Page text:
Fortis gets approval for smart meters

FortisBC will be going ahead with smart meter installation in Greater Trail, though they still need time to review the approval.

While controversy still swirls around the issue of whether or not smart meters present a health hazard, FortisBC has received approval to proceed with its Advanced Metering Infrastructure (AMI) project.

Although the utility company says it needs time to review the approval by the B.C Utilities Commission before moving ahead with the project, in a recent media release they cite a belief that, “…advanced meters are an accurate, reliable and safe way to deliver energy.”

In addition, the company says the new meters will provide economic benefits and safety improvements for utility workers, first responders, and the general public.

“The customer can expect operational savings because we would be saving money by not requiring meter readers,”said Neal Pobran, corporate communications manager for FortisBC.

“There would also be increased savings because the loss from electricity theft would be reduced, which customers currently have to cover.

“The new meters are more difficult to tamper with which would also reduce dangerous wiring practices involved in electricity theft.”

In June, the Osoyoos Indian Band announced a decision to ban the installation of the new meters on homes and businesses on reserve land and local opposition arose when the company initially announced its application to install the meters in 2012.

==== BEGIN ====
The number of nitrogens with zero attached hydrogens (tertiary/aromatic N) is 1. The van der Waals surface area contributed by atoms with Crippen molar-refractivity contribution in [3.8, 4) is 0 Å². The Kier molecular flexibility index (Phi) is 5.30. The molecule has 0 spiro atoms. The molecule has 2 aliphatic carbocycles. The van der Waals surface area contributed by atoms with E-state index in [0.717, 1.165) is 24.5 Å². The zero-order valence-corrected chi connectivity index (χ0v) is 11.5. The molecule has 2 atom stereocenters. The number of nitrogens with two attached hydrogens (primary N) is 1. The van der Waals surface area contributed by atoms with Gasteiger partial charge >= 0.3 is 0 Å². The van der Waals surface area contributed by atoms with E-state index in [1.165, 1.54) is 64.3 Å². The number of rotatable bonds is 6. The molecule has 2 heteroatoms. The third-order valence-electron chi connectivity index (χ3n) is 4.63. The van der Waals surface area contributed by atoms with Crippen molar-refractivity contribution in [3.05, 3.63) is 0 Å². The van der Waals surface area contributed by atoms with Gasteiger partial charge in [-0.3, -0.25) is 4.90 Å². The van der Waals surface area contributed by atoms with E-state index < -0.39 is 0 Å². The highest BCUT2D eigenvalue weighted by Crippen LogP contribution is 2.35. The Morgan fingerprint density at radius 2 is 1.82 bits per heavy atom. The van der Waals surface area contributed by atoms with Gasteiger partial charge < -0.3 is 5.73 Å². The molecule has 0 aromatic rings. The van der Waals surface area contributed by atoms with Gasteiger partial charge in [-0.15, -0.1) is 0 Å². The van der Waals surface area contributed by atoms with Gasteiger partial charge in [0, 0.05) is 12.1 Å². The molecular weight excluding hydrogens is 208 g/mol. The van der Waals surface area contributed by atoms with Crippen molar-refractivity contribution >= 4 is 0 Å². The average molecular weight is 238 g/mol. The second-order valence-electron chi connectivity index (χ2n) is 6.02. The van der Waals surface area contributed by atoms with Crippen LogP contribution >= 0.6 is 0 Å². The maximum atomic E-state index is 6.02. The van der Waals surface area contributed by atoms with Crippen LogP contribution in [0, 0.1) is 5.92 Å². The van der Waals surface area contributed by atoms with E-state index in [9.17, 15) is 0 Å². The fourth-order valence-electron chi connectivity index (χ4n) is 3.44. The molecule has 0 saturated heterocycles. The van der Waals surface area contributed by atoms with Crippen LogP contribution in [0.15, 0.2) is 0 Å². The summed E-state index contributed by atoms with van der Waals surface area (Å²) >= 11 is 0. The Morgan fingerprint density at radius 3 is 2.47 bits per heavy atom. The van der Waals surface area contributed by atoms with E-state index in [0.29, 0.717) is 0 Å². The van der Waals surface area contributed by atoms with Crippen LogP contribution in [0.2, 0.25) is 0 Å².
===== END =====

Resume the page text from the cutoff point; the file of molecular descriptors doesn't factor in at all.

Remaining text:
“Since we began the application process last July we have heard some concerns from customers,” said Pobran.

“If we have to work with them to address some of those concerns then we could install the new meters with the radio function turned off. Right now we’re looking through the decision’s parameters about what that would look like.”

FortisBC is expected to make its decision on whether or not to proceed with the installations within the next month.

“This is a large project and will take considerable resources,” said Pobram.

“We would be performing upgrades to hardware and software in 2013, getting the new meters out to customers in 2014, and hopefully finish in   2015.”

The AMI project would only affect FortisBC electrical customers, totalling 130,000 homes and businesses stretching from Princeton in the west, through the Okanagan and West Kootenay, to Creston in the east, covering a considerable portion of the Southern Interior region of B.C.

More information on the Advanced Metering Infrastructure project can be found on the company’s website at